Dr. Keith Murray was one of the first responders at the Tree of Life synagogue

Irish American physician Dr. Keith Murray was one of the first people inside Pittsburgh's Tree of Life synagogue on Saturday morning after a gunman opened fire.

“The minute an active shooter event starts, I find a couple of my SWAT guys and I go in directly with them,” Dr. Murray from University of Pittsburgh Medical Center said to KDKA, a CBS news affiliate in Pittsburgh.

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Dr. Murray is part of the city of Pittsburgh’s Physicians Response Program, which is being credited with saving lives during Saturday’s attack. KDKA says the Program is “a team of highly specialized medical professionals who treat victims on the scene, and even suit up with the SWAT teams and go directly into the line of fire.”

As part of the program, Dr. Murray helped treat the wounded as well as save the life of one of the officers who was injured during Robert Bowers' anti-Semitic attack on Saturday, October 27.

Physician Keith Murray was one of the first-responders at the Tree of Life synagogue attack.

Physician Keith Murray was one of the first-responders at the Tree of Life synagogue attack.

“We were on, I guess, the second-floor landing,” Dr. Murray later told KDKA.

“We were creating a CCP, casualty collection point, in anticipation that either we were going to get some injuries or that we were going to injure the actor, and at that point, that’s when we did actually start to hear gunfire and we got an officer down radio transmission, which is something you never want to hear. … He was one of the ones who was critically injured that we had to actually pull out of the fight and transport to Presbyterian Hospital.”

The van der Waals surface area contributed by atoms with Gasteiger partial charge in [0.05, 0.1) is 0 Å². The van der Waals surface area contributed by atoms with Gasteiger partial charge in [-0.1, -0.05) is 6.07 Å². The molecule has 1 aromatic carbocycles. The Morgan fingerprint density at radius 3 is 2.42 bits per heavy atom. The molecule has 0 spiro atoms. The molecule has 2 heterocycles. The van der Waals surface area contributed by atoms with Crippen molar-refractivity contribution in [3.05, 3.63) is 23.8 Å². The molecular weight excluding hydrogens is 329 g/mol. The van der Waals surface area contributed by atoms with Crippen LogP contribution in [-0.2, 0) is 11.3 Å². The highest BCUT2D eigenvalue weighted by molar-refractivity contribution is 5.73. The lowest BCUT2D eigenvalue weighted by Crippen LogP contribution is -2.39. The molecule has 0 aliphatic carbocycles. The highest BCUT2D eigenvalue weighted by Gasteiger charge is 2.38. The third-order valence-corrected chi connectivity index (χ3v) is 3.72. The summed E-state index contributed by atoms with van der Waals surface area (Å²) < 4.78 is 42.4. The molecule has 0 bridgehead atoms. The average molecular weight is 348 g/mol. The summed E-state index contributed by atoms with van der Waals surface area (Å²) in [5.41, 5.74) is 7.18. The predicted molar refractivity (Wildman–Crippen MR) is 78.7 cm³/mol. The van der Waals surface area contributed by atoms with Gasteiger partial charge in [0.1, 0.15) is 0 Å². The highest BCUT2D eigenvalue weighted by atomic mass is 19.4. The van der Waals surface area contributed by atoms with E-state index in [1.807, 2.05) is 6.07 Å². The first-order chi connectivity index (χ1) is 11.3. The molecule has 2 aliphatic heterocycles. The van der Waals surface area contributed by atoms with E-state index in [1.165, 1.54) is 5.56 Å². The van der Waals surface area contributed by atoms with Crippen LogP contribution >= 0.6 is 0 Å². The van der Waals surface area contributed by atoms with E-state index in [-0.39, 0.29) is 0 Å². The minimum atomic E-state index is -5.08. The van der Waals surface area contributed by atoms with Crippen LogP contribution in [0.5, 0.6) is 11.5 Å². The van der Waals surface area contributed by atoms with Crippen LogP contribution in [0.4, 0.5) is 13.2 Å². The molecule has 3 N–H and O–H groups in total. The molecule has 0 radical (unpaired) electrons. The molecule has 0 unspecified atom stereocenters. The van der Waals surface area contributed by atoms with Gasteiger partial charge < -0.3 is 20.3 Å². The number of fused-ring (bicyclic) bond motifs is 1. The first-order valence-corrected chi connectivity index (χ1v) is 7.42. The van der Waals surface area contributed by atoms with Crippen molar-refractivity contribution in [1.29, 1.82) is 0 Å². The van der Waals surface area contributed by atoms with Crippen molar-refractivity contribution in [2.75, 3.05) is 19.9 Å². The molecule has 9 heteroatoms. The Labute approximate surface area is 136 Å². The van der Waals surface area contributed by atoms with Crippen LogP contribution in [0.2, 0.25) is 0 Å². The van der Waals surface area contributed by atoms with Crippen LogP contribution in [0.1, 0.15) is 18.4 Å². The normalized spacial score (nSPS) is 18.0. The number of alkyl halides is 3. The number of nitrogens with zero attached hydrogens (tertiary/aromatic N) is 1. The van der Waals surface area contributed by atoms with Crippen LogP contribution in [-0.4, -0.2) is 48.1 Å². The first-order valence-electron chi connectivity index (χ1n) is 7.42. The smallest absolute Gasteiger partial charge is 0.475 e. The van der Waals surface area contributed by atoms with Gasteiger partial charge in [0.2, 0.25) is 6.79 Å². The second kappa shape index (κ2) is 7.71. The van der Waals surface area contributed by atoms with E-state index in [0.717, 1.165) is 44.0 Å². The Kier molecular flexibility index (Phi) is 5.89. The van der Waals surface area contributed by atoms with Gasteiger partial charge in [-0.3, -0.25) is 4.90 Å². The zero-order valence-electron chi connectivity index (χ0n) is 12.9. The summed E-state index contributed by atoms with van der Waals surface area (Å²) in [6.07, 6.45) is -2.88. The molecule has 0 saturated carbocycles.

Dr. Murray said upon entering Tree of Life synagogue, he encountered four of the victims, as well as one injured woman who he and his team were able to move to safety.

Not knowing the exact location of Bowers, Dr. Murray and his team went room to room assessing the situation.

When they did locate Bowers, a shootout ensued and one of Dr. Murray's officers sustained wounds. Bowers was injured enough to eventually surrender.

"We always want to be there as soon as possible so that we can maximize the chances of letting anyone who is injured survive," said Dr. Murray, who noted that the injured officer was receiving treatment only seconds after being shot. 

11 people were killed by Bowers on Saturday in Pittsburgh in what is being described as the worst attack on Jewish people in US history.

One FBI agent said it was “the most horrific crime scene I’ve seen in 22 years with the Federal Bureau of Investigation.”

The deceased include: Daniel Stein, 71; Joyce Feinberg, 75; Richard Gottfried, 65; Rose Mallinger, 97; Jerry Rabinowitz, 66; brothers Cecil Rosenthal, 59, and David Rosenthal 54; husband and wife Bernice Simon, 84 and Sylvan Simon, 86; Melvin Wax, 88; and Irving Younger, 69.

Six others, including police officers, were injured.

Speaking with The Washington Post, Dr. Murray acknowledged that “Through training, you learn to compartmentalize your emotions on one side and your actions on the other.”

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“The emotions haven’t registered yet,” Dr. Murray said the day after the horrific attack.

“Yesterday, I’m covered in my teammate’s blood. Today, I’m carving pumpkins with my children.”

Below, Dr. Murray speaks with The Washington Post:

Gunman Bowers was released from the hospital and is expected to appear in federal court on Monday. He has been charged with 29 federal counts, some of which are hate crimes. Scott Brady, the U.S. Attorney for the western district of Pennsylvania, has begun to seek the death penalty for Bowers.